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Beshear reports ‘dangerous time’ with 2,120 cases, 14 deaths; offers Thanksgiving guidance


Gov. Andy Beshear encouraged Kentucky families to be safe this Thanksgiving, especially in light of the newest federal report for the Commonwealth that emphasizes the risks of gathering with people from other households. He also encouraged Kentuckians to keep getting tested for COVID-19 and announced that the state ranks sixth in the country for daily COVID-19 tests per million residents, according to Kaiser Health News.

“Thanksgiving is one of my favorite times during the year. It is a special time for my family which is normally spent with a lot of extended family,” said Beshear. “But this year those larger gatherings can be very dangerous. We are seeing COVID-19 spread and the resulting loss happening more at family and social gatherings than anywhere else right now. This, right now, is the most dangerous time we’ve had with this virus.”

“As you make your plans for the holidays, I urge you, please – 2020 has been a mess for all of us – but we’ve got to hang in there just a little bit longer,” said Dr. Steven Stack, commissioner of the Kentucky Department for Public Health (KDPH). “We are very optimistic in the first signs for the first vaccine to report information from its major trial. It suggests that our scientists have been able to figure out ways to get us back to life more like we used to know it, but we have to stay the course this Thanksgiving.”

Case Information

Beshear reported the following COVID-19 numbers:

• New cases today: 2,120
• New deaths today: 14
• Positivity rate: 7.68%
• Total deaths: 1,590
• Currently hospitalized: 1,189
• Currently in ICU: 286
• Currently on ventilator: 139

Top counties with the most positive cases today are: Jefferson, Fayette, Warren, Hardin, Madison and Laurel.

Those reported lost to the virus today include an 80-year-old woman and a 69-year-old man from Bracken County; an 84-year-old man from Bullitt County; a 91-year-old woman from Daviess County; an 86-year-old man from Hopkins County; five men, ages 76, 84, 86, 87 and 89, from Jessamine County; an 87-year-old man from Marshall County; a 92-year-old woman from McLean County; a 68-year-old man from Muhlenberg County; and a 76-year-old man from Shelby County.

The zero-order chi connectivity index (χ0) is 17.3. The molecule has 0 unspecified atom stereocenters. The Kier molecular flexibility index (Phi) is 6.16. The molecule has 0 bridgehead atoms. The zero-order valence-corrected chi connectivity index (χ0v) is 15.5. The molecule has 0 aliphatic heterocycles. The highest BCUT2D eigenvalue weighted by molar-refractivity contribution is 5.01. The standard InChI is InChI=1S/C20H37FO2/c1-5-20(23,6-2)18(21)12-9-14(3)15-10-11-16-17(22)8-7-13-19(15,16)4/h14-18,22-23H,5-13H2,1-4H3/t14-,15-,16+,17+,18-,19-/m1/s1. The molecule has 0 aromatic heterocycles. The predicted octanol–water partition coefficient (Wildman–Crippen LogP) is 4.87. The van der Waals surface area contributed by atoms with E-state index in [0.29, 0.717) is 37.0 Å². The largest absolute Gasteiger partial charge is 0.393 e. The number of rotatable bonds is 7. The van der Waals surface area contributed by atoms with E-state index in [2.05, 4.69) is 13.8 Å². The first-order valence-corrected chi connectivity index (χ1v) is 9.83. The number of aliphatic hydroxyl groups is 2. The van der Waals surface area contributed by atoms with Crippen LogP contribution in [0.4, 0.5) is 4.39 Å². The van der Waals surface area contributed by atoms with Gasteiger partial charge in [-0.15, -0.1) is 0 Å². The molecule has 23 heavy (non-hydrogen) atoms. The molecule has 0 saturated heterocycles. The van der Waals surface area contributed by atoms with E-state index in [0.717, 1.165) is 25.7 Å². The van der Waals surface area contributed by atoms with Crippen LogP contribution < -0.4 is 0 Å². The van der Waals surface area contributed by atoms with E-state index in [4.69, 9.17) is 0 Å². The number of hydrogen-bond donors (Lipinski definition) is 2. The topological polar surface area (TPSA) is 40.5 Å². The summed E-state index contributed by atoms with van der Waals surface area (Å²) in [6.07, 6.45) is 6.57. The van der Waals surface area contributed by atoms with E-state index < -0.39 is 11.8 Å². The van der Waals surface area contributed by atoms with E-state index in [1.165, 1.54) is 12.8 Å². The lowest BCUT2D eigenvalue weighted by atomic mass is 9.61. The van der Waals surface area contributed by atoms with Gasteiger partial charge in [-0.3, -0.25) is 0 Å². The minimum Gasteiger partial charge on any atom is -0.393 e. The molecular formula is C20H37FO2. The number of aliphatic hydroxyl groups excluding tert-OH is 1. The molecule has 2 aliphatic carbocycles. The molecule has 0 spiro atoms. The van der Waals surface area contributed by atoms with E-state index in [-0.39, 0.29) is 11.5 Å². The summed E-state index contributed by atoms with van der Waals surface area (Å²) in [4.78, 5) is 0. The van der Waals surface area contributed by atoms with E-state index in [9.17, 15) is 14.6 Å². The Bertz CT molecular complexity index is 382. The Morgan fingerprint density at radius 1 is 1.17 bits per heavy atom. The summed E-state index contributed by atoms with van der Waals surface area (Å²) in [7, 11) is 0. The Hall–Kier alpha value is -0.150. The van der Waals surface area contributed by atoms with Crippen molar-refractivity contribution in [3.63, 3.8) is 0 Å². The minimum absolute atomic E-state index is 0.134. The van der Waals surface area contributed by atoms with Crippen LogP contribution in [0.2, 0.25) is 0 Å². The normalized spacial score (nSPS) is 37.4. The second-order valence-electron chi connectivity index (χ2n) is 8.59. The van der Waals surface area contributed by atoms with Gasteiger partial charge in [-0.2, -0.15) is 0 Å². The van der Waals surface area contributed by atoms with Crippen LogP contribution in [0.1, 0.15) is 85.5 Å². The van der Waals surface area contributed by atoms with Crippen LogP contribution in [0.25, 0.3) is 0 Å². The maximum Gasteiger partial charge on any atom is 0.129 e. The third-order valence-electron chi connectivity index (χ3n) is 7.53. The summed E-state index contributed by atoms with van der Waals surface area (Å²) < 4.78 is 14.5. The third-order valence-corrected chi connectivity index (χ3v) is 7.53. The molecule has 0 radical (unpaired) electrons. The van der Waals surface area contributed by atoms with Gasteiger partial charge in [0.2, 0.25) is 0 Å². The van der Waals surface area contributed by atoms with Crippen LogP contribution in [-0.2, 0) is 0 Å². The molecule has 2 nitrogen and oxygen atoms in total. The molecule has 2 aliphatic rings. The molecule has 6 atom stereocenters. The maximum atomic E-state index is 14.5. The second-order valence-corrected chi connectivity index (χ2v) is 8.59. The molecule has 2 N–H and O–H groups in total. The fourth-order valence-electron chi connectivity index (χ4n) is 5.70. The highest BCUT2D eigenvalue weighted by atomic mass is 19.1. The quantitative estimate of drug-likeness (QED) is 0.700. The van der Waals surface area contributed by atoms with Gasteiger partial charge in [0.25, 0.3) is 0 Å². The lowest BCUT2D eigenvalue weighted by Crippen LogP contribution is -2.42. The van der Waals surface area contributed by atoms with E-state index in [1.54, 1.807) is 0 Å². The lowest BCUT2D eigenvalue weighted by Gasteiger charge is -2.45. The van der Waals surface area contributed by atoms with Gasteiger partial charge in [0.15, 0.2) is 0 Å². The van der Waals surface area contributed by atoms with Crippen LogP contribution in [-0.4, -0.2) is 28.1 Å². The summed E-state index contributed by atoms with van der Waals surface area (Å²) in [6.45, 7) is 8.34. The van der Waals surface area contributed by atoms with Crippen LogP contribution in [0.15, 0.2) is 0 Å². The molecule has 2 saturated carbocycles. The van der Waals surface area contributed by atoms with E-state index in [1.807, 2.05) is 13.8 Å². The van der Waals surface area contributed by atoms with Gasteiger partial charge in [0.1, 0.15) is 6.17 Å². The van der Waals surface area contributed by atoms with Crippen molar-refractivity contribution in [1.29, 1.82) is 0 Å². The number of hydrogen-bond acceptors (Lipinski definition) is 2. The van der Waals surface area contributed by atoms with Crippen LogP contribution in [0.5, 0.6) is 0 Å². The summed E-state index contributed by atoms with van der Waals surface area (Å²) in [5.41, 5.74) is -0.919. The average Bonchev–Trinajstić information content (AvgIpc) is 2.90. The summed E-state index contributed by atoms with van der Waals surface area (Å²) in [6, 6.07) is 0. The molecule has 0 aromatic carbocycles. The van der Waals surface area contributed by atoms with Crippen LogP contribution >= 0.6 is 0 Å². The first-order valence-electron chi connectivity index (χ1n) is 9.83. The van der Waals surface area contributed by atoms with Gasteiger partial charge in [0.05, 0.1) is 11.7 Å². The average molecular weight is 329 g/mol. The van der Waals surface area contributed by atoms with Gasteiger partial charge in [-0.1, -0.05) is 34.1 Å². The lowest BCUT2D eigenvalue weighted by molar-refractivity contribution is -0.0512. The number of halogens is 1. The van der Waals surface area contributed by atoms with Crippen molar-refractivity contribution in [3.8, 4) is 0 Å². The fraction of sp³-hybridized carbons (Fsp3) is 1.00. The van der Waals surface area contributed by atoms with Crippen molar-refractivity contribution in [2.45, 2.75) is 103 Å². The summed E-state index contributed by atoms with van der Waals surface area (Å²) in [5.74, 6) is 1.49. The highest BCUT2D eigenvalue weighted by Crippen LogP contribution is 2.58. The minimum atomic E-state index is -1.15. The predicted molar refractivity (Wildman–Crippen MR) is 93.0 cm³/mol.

All five men from Jessamine County were residents at Thomson-Hood Veterans Center.

Travel advisory

KDPH recommends a 14-day self-quarantine for travelers who are returning from any of these states reporting a COVID-19 test positivity rate of 15% or higher: South Dakota (53.97%), Iowa (48.29%), Kansas (41.27%), Idaho (38.64%), Wyoming (34.50%), Missouri (20.97%), Alabama (19.77%), Montana (18.14%), Utah (17.98%), North Dakota (16.11%), Pennsylvania (15.99%) and Wisconsin (15.39%).

Community leaders, schools, businesses and families in red zone counties should continue to follow reduction recommendations (school-specific recommendations here). Kentuckians should also follow KDPH’s Thanksgiving guidance, which includes:

Kentuckians can choose creative, safer ways to celebrate, including:

• Shopping online and/or at less crowded small businesses.
• Enjoying hiking, hunting or other outdoor activities during the holiday weekend.
• Supporting fellow Kentuckians by buying Kentucky Proud ingredients or ordering take-out from local restaurants for a Thanksgiving meal with their household.
• Hosting a virtual dinner where they can share recipes with extended family and friends and spend time together remotely.

Beshear highlighted that this morning he joined Kentucky Department of Veterans Affairs Commissioner Lt. Col. (Retired) Keith Jackson and Humana executives virtually to announce that over the next four years, the health care company is committed to hiring 600 veterans and 150 military spouses in Kentucky. Gov. Beshear said Humana’s commitment to hire veterans and military spouses by the end of 2024 is a welcome addition to state’s goal of being the most military and veteran-friendly state in America.

The Governor also announced that the state has expanded life-saving crisis services for Kentuckians at risk of suicide. An additional Community Mental Health Center, Pathways, Inc., has been added to the list of accredited agencies serving as National Suicide Prevention Lifeline call centers within the state. Pathways, Inc. serves Bath, Boyd, Carter, Elliott, Greenup, Lawrence, Menifee, Montgomery, Morgan and Rowan counties.

Kentuckians can reach the National Suicide Prevention Lifeline by dialing 1-800-273-8255 (TALK).


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